Reaching across the abortion aisle

In an LGM comments thread about the imminent end of Roe rights, someone made the point that liberals have been asked since the 1990s to reach across the aisle. Respect that the right-to-life side is driven by sincere religious beliefs. Show we get it. Maybe compromise and allow a certain amount of restrictions, so that abortion is “safe, legal and rare” in Bill Clinton’s phrase. That way we can preserve the right to abortion and probably turn all those forced-birthers into committed Democratic voters!

Nobody ever suggests that the forced birth side should compromise and say, guarantee the right to abortion for rape victims as proof that they’re not anti-women. It’s always pro-choice who have to reach across the aisle (much like Democratic leaders are supposed to prove their independence by striking a conservative pose — nobody suggests Republican leaders should stand up to their voters by supporting gay rights or women’s equality).

And yes, the forced-birth side is indeed anti-woman. For all the claims that abortion is the American Holocaust, they aren’t willing to stop it by, say, making it easier for women to work and care for kids or making it easier to obtain birth control — that’s irresponsible! Better they take a stand against premarital sex that has no effect on abortion rates.

Nor do they give a crap about miscarriage, even though that means half of all children die in the womb (no, I don’t think they’re children, but going by right-wing logic …). They will, however, happily use miscarriages as an excuse to punish women.

Part of Mississippi’s argument is that with all the progress made in women’s rights, not being able to abort won’t hurt their careers or future plans. The evidence says otherwise. Amy Coney Barrett suggests that killing abortion is no big deal because it’s legal to give up your baby right after birth. But that won’t help with the costs of ob/gyn care, the emotional trauma of rape or incest or the health risks to some women of carrying to term. Let’s not forget, some Republicans believe that even if a fetus is dead or guaranteed to be born dead, women shouldn’t be allowed to abort. The right to give up the baby won’t help. Nor will it help if a court forces a woman to take bed rest or otherwise strips her of her rights.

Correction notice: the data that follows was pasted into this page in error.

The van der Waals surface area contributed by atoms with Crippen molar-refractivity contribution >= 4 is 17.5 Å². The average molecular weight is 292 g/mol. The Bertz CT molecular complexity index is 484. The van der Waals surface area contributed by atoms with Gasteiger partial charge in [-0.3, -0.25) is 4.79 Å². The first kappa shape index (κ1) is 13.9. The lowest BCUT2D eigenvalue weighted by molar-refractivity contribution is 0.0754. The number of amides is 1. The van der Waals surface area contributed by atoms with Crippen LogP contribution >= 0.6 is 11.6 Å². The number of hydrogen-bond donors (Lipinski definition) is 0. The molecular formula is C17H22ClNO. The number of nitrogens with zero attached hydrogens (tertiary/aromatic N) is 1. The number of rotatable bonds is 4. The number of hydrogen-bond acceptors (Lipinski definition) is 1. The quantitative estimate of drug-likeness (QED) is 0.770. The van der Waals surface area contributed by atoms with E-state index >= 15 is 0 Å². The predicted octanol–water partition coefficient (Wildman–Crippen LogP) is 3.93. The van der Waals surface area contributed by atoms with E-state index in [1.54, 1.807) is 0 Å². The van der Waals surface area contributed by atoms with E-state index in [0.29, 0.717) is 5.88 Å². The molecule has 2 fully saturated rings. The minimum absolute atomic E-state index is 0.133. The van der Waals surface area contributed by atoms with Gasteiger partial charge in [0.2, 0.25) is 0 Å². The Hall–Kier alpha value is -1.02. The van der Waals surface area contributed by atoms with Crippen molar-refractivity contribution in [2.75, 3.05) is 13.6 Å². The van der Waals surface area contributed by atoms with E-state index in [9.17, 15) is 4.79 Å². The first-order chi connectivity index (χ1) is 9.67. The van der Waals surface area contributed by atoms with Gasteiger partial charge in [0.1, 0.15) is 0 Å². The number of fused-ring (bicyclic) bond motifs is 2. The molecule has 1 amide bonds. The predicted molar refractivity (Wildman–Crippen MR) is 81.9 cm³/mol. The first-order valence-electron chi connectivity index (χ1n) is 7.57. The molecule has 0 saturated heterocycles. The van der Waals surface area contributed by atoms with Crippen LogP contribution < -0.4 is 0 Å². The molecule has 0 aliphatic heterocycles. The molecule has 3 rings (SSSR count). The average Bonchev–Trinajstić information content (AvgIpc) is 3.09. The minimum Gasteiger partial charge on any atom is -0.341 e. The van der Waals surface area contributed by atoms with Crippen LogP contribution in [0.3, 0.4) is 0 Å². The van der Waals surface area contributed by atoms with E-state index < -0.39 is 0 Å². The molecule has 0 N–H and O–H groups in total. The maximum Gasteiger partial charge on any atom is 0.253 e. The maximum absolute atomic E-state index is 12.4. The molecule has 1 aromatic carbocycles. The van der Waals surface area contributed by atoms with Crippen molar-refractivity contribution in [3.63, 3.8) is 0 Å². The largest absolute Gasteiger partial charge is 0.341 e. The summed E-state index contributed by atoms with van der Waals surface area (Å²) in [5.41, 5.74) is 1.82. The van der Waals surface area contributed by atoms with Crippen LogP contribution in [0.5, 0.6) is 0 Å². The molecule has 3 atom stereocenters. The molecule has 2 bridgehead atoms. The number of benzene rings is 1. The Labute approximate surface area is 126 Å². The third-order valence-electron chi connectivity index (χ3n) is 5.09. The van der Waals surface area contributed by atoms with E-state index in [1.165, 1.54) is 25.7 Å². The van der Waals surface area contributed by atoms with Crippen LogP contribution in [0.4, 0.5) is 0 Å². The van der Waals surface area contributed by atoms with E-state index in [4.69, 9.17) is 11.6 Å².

The ever useless excresence Megan McArdle argues outlawing abortion is only an issue for elitists who worry about planning their career: the simple, working-class woman has has higher values than the option to have sex without pregnancy. And McArdle has a point — it’s not like an hourly wage worker would have money problems if they were off work for a couple of months due to an unplanned pregnancy. Of course, McArgleBargle claims poor people are all poor because of bad lifestyle decisions — a conclusion she argued showed her respect for the working class.

Justice Sotamayor has vented freely, asking “will this institution survive the stench that this creates in the public perception that the Constitution and its reading are just political acts?” Of course, it is — Republicans have been working toward a court decision against abortion for decades. Through the rancid luck of 2016 and various other factors, they can now do it. Nevertheless, Reason magazine — nominally libertarian, conservative in lots of ways — thinks the real problem is Sotamayor’s uncivil language.

But she has the right to be uncivil: Barrett, Gorsuch and Kavanaugh all lied about their views on abortion when they were confirmed. This was always the right-wing’s dream. If there was ever a chance for compromise (I doubt it) it vanished long ago. Unfortunately too many Democratic politicians waited too long to realize it.

I’ll close with a reminder that anti-abortion as a major right-wing issue is younger than the Happy Meal.


Filed under Politics, Undead sexist cliches

2 responses to “Reaching across the abortion aisle

  1. Pingback: Extremists, liberals and Joe Biden the Red Menace | Fraser Sherman's Blog

  2. Pingback: The ongoing war against reproductive rights and women | Fraser Sherman's Blog

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